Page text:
At the end of the women's short program Thursday at the World Figure Skating Championships in Nice, France, an old quote attributed to the Dutch Renaissance philosopher Erasmus kept popping into my head.
How else to explain Russia's Alena Leonova being in first place than this:
"In the land of the blind, the one-eyed man is king."
But even in this (b)land of mediocrity, the two U.S. women couldn't see their way even to the level of worthy vassals.
So it looks like another year without three women's places at the world meet.
Serfs up again.
The best thing one can say about the U.S. performances is reigning national champion Ashley Wagner didn't fall apart after botching her opening jump. She finished eighth, still within reach of a medal -- even if that seems unlikely.
There is simply nothing good to say about two-time U.S. champion Alissa Czisny after she fell on her first two jumps and wound up 16th.
I'm going to blame U.S. Figure Skating for messing with Czisny's always fragile psyche by irrationally denying her request to skate in February's Four Continents Championships at Colorado Springs and sending her on an odyssey that gave her two round-trips to Europe in the past three weeks. That was my story earlier this month, and I'm sticking to it.
(Yes, I know Czisny could have declined the competition in the Netherlands, where she landed zero clean triple jumps in the free skate. But that undoubtedly would created more of a mess with her clueless federation.)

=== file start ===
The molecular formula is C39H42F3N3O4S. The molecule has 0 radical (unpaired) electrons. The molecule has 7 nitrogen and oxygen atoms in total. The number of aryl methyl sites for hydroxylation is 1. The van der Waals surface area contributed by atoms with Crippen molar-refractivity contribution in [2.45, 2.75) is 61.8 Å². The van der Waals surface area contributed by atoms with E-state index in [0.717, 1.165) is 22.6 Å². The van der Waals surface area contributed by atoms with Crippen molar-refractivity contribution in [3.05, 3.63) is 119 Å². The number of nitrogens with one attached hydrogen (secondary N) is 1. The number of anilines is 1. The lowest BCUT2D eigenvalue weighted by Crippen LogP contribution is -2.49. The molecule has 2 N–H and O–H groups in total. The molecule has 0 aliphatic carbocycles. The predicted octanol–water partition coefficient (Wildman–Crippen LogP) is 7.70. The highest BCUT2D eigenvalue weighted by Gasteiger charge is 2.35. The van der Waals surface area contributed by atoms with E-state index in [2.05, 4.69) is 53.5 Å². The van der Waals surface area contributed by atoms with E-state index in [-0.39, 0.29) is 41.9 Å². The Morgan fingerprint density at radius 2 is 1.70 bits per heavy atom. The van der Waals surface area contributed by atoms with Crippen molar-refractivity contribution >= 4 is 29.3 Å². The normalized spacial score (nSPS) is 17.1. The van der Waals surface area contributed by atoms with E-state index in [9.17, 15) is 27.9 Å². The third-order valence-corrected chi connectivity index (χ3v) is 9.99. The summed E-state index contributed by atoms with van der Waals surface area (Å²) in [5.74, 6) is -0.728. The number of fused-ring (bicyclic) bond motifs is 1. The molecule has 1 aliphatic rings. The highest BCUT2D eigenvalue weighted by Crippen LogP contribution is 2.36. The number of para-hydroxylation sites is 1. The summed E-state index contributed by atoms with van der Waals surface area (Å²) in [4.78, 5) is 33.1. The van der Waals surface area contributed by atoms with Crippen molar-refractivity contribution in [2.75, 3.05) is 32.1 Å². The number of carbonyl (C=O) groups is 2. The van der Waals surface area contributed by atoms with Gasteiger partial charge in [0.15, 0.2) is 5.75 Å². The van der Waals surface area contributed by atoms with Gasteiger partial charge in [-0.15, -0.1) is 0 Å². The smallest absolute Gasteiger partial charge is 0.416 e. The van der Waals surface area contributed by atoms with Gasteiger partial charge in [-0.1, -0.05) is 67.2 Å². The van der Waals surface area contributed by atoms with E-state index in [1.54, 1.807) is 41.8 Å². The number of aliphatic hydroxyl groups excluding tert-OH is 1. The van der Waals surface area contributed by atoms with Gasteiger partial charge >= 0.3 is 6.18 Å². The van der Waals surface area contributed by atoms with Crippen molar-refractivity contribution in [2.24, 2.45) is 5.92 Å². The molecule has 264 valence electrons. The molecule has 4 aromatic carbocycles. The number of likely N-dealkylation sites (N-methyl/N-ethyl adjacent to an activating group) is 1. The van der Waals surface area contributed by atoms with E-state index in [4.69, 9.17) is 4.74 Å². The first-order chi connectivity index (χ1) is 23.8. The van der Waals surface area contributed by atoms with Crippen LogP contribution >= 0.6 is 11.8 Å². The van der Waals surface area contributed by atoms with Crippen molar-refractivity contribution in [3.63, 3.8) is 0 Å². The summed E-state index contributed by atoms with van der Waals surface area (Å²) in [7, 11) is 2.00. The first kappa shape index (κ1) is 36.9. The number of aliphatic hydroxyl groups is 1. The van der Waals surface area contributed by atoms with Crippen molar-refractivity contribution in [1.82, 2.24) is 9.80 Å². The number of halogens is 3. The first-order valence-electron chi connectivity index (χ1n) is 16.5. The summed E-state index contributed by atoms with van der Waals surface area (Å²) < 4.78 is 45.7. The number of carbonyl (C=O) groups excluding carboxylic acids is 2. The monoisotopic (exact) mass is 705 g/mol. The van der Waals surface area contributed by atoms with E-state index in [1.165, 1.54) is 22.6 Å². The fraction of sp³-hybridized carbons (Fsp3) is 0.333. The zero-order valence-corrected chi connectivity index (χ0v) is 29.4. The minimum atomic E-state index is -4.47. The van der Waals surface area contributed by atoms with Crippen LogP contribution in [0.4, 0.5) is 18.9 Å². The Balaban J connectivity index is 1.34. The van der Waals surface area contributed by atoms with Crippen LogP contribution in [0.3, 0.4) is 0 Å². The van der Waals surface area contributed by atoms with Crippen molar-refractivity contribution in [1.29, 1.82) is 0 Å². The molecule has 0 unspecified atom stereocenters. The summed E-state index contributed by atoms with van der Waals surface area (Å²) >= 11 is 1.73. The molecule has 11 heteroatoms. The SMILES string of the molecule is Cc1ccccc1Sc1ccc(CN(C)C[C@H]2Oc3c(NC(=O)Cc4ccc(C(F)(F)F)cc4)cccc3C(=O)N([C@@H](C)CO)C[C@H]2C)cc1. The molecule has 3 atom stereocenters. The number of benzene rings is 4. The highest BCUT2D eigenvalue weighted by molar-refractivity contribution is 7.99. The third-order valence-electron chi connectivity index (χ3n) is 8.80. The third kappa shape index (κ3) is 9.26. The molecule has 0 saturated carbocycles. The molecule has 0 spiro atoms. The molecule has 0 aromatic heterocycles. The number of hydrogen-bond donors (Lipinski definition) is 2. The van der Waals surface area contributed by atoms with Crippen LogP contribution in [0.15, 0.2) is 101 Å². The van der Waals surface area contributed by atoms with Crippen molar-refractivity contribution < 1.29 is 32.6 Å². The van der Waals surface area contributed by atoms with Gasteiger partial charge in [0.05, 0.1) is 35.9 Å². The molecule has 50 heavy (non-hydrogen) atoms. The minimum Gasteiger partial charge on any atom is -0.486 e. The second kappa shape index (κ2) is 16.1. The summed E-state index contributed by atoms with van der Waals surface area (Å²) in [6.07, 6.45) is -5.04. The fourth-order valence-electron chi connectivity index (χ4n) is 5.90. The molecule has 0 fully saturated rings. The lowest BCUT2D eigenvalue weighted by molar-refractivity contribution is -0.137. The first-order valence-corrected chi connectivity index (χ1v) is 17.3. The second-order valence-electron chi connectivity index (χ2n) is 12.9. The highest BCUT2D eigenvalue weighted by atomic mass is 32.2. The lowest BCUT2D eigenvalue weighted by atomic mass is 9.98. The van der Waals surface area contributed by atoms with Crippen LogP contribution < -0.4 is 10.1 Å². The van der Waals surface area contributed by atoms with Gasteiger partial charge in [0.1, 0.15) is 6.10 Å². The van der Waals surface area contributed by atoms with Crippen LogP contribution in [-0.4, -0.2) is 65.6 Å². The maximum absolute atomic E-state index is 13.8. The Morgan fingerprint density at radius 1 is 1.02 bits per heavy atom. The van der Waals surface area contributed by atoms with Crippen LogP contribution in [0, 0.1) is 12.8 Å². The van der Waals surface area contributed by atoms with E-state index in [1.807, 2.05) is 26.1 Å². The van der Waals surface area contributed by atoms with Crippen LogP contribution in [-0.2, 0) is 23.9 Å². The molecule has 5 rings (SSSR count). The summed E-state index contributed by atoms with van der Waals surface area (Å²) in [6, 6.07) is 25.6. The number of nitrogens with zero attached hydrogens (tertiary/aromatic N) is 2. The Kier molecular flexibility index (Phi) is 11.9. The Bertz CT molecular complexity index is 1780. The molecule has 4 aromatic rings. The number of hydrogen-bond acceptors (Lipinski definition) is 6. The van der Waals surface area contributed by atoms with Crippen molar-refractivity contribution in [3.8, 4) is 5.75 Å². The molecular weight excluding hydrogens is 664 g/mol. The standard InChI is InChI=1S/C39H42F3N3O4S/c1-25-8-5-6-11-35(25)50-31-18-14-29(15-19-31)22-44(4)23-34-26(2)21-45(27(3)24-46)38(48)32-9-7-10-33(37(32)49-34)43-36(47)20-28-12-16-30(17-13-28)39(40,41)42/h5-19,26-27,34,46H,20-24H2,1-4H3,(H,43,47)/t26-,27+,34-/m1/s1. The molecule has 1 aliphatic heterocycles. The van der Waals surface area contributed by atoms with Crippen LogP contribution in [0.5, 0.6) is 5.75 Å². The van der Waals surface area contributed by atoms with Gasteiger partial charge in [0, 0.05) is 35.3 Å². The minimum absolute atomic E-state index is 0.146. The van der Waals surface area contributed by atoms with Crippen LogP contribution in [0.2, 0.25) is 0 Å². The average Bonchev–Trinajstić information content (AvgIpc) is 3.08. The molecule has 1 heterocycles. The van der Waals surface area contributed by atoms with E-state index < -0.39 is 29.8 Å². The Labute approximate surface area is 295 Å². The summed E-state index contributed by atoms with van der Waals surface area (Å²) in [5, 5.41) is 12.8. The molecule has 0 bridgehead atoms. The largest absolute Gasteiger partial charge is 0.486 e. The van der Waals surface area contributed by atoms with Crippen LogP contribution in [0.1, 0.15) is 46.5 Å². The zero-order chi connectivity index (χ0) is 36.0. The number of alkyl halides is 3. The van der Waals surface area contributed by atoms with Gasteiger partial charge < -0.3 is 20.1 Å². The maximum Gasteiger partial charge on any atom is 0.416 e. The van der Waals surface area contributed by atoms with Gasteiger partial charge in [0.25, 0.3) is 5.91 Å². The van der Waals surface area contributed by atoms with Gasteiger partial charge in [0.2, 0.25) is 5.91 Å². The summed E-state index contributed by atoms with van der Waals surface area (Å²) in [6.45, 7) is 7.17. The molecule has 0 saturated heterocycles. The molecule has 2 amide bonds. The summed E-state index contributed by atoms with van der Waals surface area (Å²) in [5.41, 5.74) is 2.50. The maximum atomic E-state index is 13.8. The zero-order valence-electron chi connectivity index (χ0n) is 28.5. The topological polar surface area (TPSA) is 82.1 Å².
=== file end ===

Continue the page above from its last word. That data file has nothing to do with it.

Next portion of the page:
Anyway, this is the situation: The two U.S. women need to have their final places add up to 13 or fewer to regain the third place they have not had since 2008. The odds of that happening now are about the same as those of buying one ticket and having it win the
Can someone get dazzling U.S. junior champion Gracie Gold to Nice in time to put on a disguise and sub for Czisny in Saturday's free skate? After all, unless the two U.S. finishes add up to 28 or fewer, they will have just ONE spot next year.
Leonova, who could also have won a speedskating competition as she flew willy-nilly around the ice, is first with a personal best 64.61 points. Kanako Murakami of
"I showed my maximum today," said Leonova, who took 7th at this year's European Championships.
Which is another way of saying, "Is that all there is?"
Two-time world champion Mao Asada of Japan is fourth at 59.49 after falling on her opening triple axel. Wagner's tentative performance earned her 56.42. Czisny had 48.31, thanks mainly to her "artistic" or component scores, since her technical score ranked 25th of the 30 women in the field.
This was not the Czisny who finished a solid fifth last year. This was the Czisny who finished 11th and 15th in her other two world meet appearances, 2009 and 2007, with equally disastrous short programs (14th and 18th). She actually had a better score in that 18th-place performance (49.43) than she did Thursday, when all three of her jumping passes got negative grades.
"I don't really know what happened," Czisny said. "The jumps weren't there.''
Wagner rallied after stepping out of the landing of her first jump, a triple flip, and omitting the second planned jump of a triple-triple combination. She did the required combination by tacking an unplanned second jump onto her next triple.
"Today wasn't my strongest performance, but I was thinking on my feet and skated smart, and I think that is the most important thing for a skater to be able to do," Wagner said.
She attributed the mistake on the opening jump to the 33-minute wait between the warmup and the time she took the ice as the last skater in the penultimate group.
"My body cooled off. . .but I think I came back extremely strong considering the level of pressure and the level of competition," Wagner said. "A clean free skate is going to get me where I want to be."
That would certainly be far above where she finished in her only other world meet, 16th in 2008.